Le film noir tchécoslovaque rencontre son homologue espagnol et David Fincher au 10e Noir Film Festival
par Martin Kudláč
- En plus de porter de nouveau des classiques du genre sur le grand écran, cet événement annuel organisé à Český Šternberk propose de nouveaux travaux inspirés par le film noir
Cet article est disponible en anglais.
The 10th edition of the annual genre-themed Czech gathering Noir Film Fest, held at a mid-13th century castle of Český Šternberk, will focus on Spanish and Czechoslovak noir films. While the genre has been widely popularised in American cinema, the festival programmers take a tour through different national cinemas spotlighting noir films. After the Bollywood detour of the previous edition, they are returning to Europe. The special section dedicated to Spanish noir will screen the well-known Death of a Cyclist (1955), directed by Juan Antonio Bardem, along with lesser exposed titles such as 1969’s Ditirambo, which stars film director Gonzalo Suárez in the leading role of a journalist hired by a wealthy widow to exact revenge on her late husband’s former lover. The roster of Spanish noir films also includes José Antonio Conde’s Red Fish (1955), Francisco Rovira Beleta's 1956 heist film Express Train from Andalucía, and Antonio Santillán’s The Glass Eye (1956), adapted from a story by American writer Cornel Woolrich.
In keeping with the festival's tradition, the line-up features domestic films inspired by film noir. The quintuple of Czechoslovak noir includes 1946’s A Dead Man Among the Living by Bořivoj Zeman, 1959’s Awakening by Jiří Křejčík, 1962’s The Boxer and Death directed by Peter Solan, 1921’s The Poisoned Light directed by Jan S. Kolár and Karel Lamač, and 1957’s The Wolf Trap by Jiří Weiss. Special Screenings will include two more recent titles in an episodic format. “I am extremely pleased that we can present the Czech TV miniseries Iveta, directed by Michal Samir, about the beginnings of the star career of Czech singer Iveta Bartošová and her colleague Petr Sepeši. A femme fatale, an homme fatal, a fateful meeting, star image and impressive visuals are typical noir aspects, so this series definitely belongs in our festival program,” said Jana Bébarová about the selection. “The mission of our festival is to highlight the diversity of the noir phenomenon and to appreciate underrated titles, which I think Iveta is,” she adds. The other miniseries is the crime series Redl, which follows military prosecutor Roman Rédl in early 90s Czechoslovakia as he cracks a case of organised crime tied to fleeing the Soviet army. The series is Czech Television’s answer to quality TV, directed by Jan Hřebejk (The Teacher [+lire aussi :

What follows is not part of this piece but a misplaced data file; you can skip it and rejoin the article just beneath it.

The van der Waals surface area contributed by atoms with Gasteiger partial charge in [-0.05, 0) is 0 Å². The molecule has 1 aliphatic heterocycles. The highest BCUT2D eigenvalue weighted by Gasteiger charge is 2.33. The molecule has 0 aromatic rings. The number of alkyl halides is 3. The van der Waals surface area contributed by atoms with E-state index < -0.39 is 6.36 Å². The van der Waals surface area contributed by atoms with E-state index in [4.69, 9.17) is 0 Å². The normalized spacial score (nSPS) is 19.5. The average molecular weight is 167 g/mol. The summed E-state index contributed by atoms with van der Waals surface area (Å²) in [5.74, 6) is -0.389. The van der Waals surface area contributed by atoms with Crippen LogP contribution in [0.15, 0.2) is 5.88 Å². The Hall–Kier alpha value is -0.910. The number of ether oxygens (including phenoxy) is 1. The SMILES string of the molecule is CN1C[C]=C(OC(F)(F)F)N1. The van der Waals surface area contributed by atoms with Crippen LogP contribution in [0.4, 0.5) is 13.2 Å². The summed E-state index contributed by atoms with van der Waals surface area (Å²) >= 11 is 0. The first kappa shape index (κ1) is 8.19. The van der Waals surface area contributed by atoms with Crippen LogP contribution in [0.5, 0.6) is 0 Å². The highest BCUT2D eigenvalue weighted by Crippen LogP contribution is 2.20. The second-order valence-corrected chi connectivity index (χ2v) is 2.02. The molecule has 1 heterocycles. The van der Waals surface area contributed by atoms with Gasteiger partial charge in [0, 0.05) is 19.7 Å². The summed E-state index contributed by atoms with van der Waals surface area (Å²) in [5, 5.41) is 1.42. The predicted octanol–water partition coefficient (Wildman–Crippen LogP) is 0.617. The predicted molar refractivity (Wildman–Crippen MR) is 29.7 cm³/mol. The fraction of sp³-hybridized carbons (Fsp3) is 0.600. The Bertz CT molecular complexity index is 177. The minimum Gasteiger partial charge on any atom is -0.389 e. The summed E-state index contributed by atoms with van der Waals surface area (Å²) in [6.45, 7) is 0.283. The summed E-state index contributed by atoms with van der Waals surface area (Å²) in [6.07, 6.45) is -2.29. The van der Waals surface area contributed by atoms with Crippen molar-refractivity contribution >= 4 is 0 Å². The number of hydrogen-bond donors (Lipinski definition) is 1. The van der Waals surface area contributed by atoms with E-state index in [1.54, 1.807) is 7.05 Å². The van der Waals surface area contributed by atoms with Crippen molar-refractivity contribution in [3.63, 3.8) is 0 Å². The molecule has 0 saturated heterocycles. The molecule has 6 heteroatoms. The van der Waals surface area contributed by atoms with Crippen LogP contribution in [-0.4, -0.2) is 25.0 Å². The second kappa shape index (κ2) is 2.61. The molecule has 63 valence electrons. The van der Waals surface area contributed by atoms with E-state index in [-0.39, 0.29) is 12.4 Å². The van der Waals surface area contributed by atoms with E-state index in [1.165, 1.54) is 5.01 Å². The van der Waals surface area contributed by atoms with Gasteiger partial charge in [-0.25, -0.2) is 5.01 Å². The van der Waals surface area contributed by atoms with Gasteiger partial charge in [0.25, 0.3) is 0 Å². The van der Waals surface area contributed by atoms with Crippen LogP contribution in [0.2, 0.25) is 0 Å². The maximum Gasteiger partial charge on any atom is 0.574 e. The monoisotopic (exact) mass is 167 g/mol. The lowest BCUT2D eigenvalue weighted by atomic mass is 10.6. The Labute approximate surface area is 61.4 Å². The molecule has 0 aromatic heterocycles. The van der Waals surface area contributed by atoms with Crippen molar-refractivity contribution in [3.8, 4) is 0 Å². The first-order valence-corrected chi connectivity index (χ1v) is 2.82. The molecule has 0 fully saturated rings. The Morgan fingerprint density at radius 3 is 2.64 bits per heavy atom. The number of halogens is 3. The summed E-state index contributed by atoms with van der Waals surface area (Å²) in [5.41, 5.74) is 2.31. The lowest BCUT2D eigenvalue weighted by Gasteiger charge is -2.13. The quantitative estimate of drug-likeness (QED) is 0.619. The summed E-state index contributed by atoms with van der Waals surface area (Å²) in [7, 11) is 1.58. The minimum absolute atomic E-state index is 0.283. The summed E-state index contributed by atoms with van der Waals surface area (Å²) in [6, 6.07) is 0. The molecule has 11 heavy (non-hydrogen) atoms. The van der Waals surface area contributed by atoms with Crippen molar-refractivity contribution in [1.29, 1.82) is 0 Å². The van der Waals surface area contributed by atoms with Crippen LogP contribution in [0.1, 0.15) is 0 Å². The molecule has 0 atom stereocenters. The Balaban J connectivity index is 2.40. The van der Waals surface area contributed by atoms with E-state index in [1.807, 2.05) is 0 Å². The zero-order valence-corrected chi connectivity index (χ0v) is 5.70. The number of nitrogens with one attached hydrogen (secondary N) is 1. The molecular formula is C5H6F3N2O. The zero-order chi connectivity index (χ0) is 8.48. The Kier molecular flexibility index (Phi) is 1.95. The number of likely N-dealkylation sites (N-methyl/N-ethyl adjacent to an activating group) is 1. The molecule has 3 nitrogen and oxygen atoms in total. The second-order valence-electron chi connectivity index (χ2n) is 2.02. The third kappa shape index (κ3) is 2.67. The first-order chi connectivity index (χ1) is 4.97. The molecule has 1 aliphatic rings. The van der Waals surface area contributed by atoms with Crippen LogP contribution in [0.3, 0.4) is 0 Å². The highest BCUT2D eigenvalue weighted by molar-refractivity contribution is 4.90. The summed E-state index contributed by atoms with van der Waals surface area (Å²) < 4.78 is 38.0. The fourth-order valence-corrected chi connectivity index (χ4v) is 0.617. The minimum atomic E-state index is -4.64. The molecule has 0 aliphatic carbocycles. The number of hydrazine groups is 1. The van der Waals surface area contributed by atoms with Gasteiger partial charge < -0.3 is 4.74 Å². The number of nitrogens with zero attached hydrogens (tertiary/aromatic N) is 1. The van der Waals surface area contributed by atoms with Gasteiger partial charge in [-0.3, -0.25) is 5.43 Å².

interview : Jan Hřebejk
fiche film]) and written by rising Slovak talent Miro Šifra, who penned the scripts for awaited domestic projects Dawn (read the news) and The Attachment Theory (read the news) among others.
The main thematic section of this year’s edition, titled Blacklisted, will focus on prominent Hollywood figures whose voices were silenced with the advent of the blacklist in the late 40s and early 50s. The section will screen, among others, Abraham Polonsky’s Force of Evil (1948), Jules Dassin’s Thieves’ Highway (1949), and John Berry’s 1951 film He Ran All the Way. In addition to classic noir films, the festival programmers have also prepared a focus on a modern incarnation of the genre, namely the cinema of David Fincher. The retrospective Dark Visions of David Fincher will include the filmmaker’s influential works Fight Club, Gone Girl, Se7en, The Girl with the Dragon Tattoo [+lire aussi :
fiche film], and Zodiac.
The 10th edition of Noir Film Fest will take place from 17 to 21 August at Šternberk Castle, in the Czech Republic. The full programme is available here.
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